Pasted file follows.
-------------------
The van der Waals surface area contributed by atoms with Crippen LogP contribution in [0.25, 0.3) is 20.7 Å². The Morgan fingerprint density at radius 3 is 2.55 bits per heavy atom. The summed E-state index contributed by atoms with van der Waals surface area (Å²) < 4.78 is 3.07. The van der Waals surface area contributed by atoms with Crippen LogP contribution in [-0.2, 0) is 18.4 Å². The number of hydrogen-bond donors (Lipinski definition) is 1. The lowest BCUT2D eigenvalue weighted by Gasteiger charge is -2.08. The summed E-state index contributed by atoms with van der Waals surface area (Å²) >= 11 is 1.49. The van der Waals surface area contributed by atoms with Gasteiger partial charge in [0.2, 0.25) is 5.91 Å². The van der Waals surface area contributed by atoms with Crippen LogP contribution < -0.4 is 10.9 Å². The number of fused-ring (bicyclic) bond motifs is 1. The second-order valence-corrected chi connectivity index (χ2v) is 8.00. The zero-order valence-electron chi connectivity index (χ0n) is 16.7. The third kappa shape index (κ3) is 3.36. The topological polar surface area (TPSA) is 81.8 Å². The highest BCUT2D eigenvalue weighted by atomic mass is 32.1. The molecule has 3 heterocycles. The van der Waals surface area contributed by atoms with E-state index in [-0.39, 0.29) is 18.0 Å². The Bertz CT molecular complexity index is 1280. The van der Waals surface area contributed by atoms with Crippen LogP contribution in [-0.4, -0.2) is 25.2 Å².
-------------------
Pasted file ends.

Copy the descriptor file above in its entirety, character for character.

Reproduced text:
The van der Waals surface area contributed by atoms with Crippen LogP contribution in [0.25, 0.3) is 20.7 Å². The Morgan fingerprint density at radius 3 is 2.55 bits per heavy atom. The summed E-state index contributed by atoms with van der Waals surface area (Å²) < 4.78 is 3.07. The van der Waals surface area contributed by atoms with Crippen LogP contribution in [-0.2, 0) is 18.4 Å². The number of hydrogen-bond donors (Lipinski definition) is 1. The lowest BCUT2D eigenvalue weighted by Gasteiger charge is -2.08. The summed E-state index contributed by atoms with van der Waals surface area (Å²) >= 11 is 1.49. The van der Waals surface area contributed by atoms with Gasteiger partial charge in [0.2, 0.25) is 5.91 Å². The van der Waals surface area contributed by atoms with Crippen LogP contribution < -0.4 is 10.9 Å². The number of fused-ring (bicyclic) bond motifs is 1. The second-order valence-corrected chi connectivity index (χ2v) is 8.00. The zero-order valence-electron chi connectivity index (χ0n) is 16.7. The third kappa shape index (κ3) is 3.36. The topological polar surface area (TPSA) is 81.8 Å². The highest BCUT2D eigenvalue weighted by atomic mass is 32.1. The molecule has 3 heterocycles. The van der Waals surface area contributed by atoms with E-state index in [-0.39, 0.29) is 18.0 Å². The Bertz CT molecular complexity index is 1280. The van der Waals surface area contributed by atoms with Crippen LogP contribution in [-0.4, -0.2) is 25.2 Å².